Divisive ‘love jihad’ and ‘land jihad’
It is quite shocking that the narrative centring around “love jihad” is becoming central to the campaign plank of BJP in several states. The essence of “love jihad” is the promotion of acrimony and bitterness among Hindus and Muslims.
It prevents individuals to exercise their freedom and choice, regardless of their religion to choose someone of any faith for forging a matrimonial alliance, in tune with the parliament-enacted Special Marriage Act.
In several states, ruled by the BJP, “love jihad” legislations have been enacted primarily to target interfaith couples and take punitive measures against the Muslim spouses of such couples. When the political regimes headed by BJP and top leaders of ruling political party in India use the instrumentality of the law to prevent heart unity among people belonging to different faiths, and when such measures are used for electoral politics, the voters need to decide if they would give their votes to those who openly promote disunity among Hindus-Muslims-Parsis-
Now in Assam, for the first time, the idea of “land jihad” is occupying a prominent place in the election manifesto of the BJP. All such terms, as part of the election campaign and mobilisation of votes, are spreading communal poison and breaking interfaith harmony.
While speaking in Calcutta (now Kolkata) on May 1, 1925 Mahatma Gandhi said, “I do not want to interfere with the politics of Bengal or India today.” In the same breath, he referred to Hindu-Muslim unity, which according to him meant unity between all the races that inhabited India. He then appealed by saying, “Hindus and Mussalmans, if it is at all possible for you without shedding a drop of blood, do come together and embrace each other as brothers in arms.”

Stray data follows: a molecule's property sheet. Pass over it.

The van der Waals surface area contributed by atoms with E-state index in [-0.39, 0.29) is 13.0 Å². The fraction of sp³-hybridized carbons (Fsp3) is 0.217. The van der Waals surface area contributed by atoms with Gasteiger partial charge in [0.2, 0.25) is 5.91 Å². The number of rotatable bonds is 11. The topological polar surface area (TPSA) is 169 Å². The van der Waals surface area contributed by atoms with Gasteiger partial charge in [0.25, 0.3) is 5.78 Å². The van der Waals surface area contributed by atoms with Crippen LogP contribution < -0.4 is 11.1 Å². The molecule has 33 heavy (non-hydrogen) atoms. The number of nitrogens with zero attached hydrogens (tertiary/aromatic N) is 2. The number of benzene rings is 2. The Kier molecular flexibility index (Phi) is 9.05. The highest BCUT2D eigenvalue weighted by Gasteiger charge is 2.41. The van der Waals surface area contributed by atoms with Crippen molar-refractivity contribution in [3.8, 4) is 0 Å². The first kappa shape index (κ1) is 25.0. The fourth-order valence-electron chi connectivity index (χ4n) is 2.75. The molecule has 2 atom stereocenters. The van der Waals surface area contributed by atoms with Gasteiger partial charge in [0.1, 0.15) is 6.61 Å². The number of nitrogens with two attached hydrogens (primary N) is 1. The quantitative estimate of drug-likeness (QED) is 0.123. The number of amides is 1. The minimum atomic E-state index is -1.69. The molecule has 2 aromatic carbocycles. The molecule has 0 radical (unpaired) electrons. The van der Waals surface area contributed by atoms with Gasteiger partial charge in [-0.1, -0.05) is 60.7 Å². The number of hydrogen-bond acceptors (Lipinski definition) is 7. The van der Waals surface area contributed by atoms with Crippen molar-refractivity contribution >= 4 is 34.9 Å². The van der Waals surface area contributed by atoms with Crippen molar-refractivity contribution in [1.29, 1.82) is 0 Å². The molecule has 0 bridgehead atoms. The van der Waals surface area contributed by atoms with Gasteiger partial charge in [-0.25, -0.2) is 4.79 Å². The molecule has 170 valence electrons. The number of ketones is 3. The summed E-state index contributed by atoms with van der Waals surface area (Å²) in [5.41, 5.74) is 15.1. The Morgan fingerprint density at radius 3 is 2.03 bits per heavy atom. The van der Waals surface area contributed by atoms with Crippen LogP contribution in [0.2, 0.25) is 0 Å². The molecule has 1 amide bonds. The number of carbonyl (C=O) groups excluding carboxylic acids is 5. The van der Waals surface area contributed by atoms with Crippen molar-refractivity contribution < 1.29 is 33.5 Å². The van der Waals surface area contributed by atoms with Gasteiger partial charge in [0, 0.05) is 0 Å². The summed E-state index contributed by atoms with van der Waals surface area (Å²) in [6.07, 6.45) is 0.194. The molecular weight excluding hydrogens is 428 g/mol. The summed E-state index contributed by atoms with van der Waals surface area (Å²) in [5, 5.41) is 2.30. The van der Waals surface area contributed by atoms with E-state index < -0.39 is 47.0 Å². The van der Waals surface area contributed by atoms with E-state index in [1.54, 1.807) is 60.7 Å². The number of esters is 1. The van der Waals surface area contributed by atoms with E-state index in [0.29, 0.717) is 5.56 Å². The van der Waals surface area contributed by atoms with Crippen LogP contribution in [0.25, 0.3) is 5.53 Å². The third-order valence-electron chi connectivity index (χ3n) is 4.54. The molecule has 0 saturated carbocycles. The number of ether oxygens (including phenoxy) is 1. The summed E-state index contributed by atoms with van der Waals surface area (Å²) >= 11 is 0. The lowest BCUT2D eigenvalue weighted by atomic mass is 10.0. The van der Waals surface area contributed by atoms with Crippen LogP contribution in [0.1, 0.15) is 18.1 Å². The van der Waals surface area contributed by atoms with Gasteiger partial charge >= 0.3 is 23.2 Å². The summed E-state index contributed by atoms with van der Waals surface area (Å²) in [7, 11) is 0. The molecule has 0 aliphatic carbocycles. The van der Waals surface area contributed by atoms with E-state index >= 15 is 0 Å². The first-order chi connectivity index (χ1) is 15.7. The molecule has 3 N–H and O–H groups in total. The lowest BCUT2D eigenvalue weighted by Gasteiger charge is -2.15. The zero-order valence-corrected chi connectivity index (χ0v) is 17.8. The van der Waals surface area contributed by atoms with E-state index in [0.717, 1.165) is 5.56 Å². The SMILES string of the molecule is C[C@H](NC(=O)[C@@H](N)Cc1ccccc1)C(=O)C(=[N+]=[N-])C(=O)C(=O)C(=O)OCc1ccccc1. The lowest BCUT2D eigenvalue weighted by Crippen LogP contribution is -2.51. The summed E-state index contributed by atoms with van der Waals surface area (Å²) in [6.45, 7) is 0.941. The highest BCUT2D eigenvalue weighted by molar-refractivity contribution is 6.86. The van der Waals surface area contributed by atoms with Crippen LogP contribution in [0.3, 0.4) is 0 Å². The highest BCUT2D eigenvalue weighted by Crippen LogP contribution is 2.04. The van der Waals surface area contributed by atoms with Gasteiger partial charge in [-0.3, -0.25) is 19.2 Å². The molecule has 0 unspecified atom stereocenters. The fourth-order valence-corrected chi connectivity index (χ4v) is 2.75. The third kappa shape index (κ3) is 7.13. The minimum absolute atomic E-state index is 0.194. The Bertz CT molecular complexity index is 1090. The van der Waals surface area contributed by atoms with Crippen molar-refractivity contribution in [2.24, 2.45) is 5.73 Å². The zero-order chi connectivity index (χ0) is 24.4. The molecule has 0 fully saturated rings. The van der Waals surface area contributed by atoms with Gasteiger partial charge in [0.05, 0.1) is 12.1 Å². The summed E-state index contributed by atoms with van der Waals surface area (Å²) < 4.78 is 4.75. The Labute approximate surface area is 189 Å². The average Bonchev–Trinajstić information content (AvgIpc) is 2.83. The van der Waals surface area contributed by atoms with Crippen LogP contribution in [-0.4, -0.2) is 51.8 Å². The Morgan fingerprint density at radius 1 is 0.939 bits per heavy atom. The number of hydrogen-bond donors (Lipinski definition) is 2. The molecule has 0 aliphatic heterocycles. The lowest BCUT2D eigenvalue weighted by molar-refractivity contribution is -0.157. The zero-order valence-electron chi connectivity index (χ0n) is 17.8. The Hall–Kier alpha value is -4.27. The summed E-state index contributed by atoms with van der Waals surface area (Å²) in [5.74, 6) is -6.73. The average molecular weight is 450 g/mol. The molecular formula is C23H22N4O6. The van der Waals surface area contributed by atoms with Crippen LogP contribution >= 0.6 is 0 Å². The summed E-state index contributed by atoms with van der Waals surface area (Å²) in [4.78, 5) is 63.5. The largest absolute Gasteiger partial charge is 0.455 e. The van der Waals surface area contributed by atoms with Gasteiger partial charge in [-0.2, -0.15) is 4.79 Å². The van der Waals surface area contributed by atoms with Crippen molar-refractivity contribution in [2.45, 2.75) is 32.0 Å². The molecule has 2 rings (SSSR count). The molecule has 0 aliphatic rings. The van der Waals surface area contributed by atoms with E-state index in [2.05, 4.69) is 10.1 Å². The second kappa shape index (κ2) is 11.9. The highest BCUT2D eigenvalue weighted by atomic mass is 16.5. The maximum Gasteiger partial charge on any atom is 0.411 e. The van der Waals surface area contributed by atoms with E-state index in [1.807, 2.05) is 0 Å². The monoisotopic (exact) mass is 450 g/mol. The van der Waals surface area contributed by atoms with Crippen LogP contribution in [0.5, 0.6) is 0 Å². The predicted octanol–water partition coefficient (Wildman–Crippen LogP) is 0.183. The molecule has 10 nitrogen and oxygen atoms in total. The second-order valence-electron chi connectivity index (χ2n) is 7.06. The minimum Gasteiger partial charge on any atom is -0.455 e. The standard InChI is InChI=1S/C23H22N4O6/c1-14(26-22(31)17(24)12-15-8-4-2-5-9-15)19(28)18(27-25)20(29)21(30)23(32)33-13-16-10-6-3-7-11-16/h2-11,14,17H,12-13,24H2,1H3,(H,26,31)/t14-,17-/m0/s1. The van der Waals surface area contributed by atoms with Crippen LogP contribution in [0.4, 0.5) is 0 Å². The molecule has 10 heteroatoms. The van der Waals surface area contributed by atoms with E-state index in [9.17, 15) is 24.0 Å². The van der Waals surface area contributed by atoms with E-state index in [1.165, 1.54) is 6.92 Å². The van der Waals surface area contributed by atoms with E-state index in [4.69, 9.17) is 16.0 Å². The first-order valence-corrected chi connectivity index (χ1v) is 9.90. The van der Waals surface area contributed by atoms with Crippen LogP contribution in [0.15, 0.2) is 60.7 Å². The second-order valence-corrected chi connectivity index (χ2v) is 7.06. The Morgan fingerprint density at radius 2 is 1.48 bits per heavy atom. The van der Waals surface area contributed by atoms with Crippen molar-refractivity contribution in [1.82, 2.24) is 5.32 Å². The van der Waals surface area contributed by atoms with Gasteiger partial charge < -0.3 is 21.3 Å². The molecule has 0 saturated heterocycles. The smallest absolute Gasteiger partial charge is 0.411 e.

Current polarised scenario
It is indeed tragic that no political leader in India today is invoking such a vision of unity and fraternity of faiths fearing the loss of Hindu votes. Such is the poisonous impact of majoritarianism and polarising forces which define the political and electoral narrative.
In an article “Beware of Ourselves” published in Young India on January 26, 1922 Gandhi wrote, “Whether we are Hindus or Mussulmans or what does not matter. The spirit of democracy which we want to spread throughout India cannot be spread by violence whether verbal or physical, whether direct, indirect, or threatened.”
The way democracy in 21st century India is getting shaped through majoritarian and polarising forces has given rise to violence and assault on freedom and civil liberties of people. That is why India is now called “partly free” and an “electoral autocracy”.
Can the political leaders of India appeal, like Gandhi did in 1925, to voters not to vote for those who do not plead for “Hindu-Muslim-Parsi-Christian- Jewish unity”? Or, as Gandhi put on March 22, 1925, “If the Hindus and Mussalmans do not unite reasonably, they will unite forcibly, because one party cannot lead this country; and so long as there are some Hindus and some Mussalmans with whom the unity of all the races is an article of faith. I have every hope that we shall unite and unite whole-heartedly.”
We in India have enough of such people who believe in the unity of all people regardless of their faiths. Their vision of unity as enshrined in the constitution would triumph over the polarisation and majoritarian tendencies. Inclusion of non-violence in the Preamble of the constitution as suggested by Odisha chief minister Naveen Patnaik to stem the tide of divisive and polarising politics constitutes hope for the Republic of India.
S.N. Sahu served as OSD and press secretary to former President of India, K.R. Narayanan.